All of these run the iOS operating system and application software ("apps"). There is a good built-in calculator, a good e-mail client, and a good web browser whose only flaw is that it doesn't do Adobe Flash.

Despite being Apple products, the iPod, iPad, and iPhone are not particularly related to the Macintosh.

Minor annoyance number 1: This thing wants a credit card number in order to initialize! You thought having to type in your Windows serial number and register it with Microsoft was bothersome... You can use the iPod without a credit card number, but you can't download any apps, even free ones. Instead of a credit card, you can use an iTunes gift card, and I did, so that my credit card would not be associated with a gadget I don't own.

Minor annoyance number 2: The time-of-day clock can only be set to the nearest minute. It's supposed to be set automatically by the computer to which you "sync," but that process is imperfect. It cannot be set by NTP (Internet network time protocol), nor by any third-party app. So although I have an app that gets the exact time by NTP and displays it, that app can't set the clock in the iPod!

That, I think, is a case of deleted functionality. The iPhone gets the exact time of day through the cell phone network. The iPod is doomed to be inferior for marketing reasons.

Minor annoyance number 3: If you connect it to a PC that doesn't have iTunes installed, the iPod only shows its DCIM (camera image) folder. If it can do that, it should also show all its other data so you can put music onto it, as with other MP3 players.


Automotive mystery solved

Why does my front-wheel-drive 1995 Oldsmobile have a hump in the middle of the floor, right where the drive train would be if it were rear-wheel-drive? And why is the same true of so many other front-wheel-drive cars?

Three reasons that I can find out.

(1) For structural body strength.

(2) For the exhaust system, which is bulkier than it used to be.

(3) Because it's traditional; some people would distrust the car if it didn't have the hump.

For Oldsmobile, (3) might have been the operative one.

Pete Albrecht supplies a fourth reason: Quite a few FWD car bodies, including this one, were also made with a 4-wheel-drive option, so they need the hump.


A chicken-and-egg problem
Time of day is incorrect throughout a domain
whose controller is a Hyper-V virtual machine

Yesterday afternoon I noticed that the time on my office computer was about two minutes fast compared to my watch and cell phone. All the computers in our Windows domain agreed with each other and were two minutes ahead of their time.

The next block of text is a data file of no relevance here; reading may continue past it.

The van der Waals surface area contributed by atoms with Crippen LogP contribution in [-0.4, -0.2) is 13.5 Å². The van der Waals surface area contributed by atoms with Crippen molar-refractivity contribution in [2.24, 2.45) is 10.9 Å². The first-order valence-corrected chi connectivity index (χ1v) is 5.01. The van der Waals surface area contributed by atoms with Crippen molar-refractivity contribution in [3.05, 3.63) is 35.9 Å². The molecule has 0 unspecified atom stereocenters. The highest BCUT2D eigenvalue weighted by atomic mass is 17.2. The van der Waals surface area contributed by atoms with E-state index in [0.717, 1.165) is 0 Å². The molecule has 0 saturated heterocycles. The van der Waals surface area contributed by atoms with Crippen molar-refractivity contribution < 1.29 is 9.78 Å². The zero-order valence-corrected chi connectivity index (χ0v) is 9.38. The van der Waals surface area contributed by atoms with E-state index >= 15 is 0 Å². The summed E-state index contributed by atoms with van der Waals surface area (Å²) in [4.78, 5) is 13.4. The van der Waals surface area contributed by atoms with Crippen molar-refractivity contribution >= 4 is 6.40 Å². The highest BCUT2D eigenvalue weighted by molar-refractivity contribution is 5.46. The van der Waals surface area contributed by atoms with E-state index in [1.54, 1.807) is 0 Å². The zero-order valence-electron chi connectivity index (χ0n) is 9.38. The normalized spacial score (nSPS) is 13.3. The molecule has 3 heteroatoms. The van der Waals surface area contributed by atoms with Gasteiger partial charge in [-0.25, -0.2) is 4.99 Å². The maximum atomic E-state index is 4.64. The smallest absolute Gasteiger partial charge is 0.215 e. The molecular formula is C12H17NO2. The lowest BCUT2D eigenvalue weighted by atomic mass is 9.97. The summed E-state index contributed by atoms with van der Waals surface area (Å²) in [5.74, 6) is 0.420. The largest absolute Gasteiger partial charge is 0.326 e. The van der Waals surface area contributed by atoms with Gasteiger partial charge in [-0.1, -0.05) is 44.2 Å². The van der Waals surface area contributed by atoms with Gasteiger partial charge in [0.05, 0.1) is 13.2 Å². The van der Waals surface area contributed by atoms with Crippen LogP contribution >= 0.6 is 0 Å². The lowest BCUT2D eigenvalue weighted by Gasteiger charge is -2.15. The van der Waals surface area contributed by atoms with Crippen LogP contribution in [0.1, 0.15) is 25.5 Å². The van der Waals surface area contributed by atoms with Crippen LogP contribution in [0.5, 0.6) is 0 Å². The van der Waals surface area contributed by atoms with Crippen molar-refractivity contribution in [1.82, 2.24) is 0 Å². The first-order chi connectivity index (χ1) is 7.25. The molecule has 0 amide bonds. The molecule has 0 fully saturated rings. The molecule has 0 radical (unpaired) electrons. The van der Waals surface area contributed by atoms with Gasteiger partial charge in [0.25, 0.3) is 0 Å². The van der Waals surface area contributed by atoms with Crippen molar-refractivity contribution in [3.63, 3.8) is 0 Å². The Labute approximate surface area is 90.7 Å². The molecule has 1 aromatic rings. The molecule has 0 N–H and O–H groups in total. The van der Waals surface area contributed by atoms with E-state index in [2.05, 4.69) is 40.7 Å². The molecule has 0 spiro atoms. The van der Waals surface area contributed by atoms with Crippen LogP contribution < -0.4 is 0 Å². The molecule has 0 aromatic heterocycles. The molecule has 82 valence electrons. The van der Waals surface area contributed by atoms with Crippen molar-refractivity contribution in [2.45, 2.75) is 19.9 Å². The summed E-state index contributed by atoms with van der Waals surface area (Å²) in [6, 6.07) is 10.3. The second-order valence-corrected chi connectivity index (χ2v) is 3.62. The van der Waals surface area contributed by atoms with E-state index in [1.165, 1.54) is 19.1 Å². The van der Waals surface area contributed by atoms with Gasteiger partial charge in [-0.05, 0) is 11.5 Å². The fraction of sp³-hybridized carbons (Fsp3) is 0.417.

Windows domain controllers are supposed to get the time of day from an Internet time server, then distribute it to the computers in the domain. So what was going on?

Well, we already knew we had a chicken-and-egg problem: The domain controller is a virtual machine, but its host is a member of the domain. So each of the two is supposed to boot before the other.

For the most part, they reconciled the conflict just fine, but one quirk of Hyper-V had eluded us. Hyper-V virtual machines, by default, are forced to get the time from the host, not from the Internet. That means the host and the domain controller were getting the time from each other. They agreed perfectly, of course, and drifted together.

I changed a setting for the virtual machine — didn't have to reboot it — and told the domain controller where to get the time from, then did a w32tm /resync, and the problem began to diminish. Apparently it won't make large changes all at once, but I'm watching it and will do a set of reboots if necessary to get everything straightened out.

I may not be quite finished with this. Useful links are here and here.

More about the decline but not disappearance of checks

In the aftermath of 9/11, American banks were unable to ship paper checks around the country by air, and this led to legislation allowing them to transmit electronic images of checks instead. (This had to be done by legislation, not agreement, because each bank needed assurance that all other banks would participate, not just most of them.) In a few situations, an image is printed out on paper again, when it runs into a local processing system that still requires paper, and, by law, the printed substitute is as good as the original.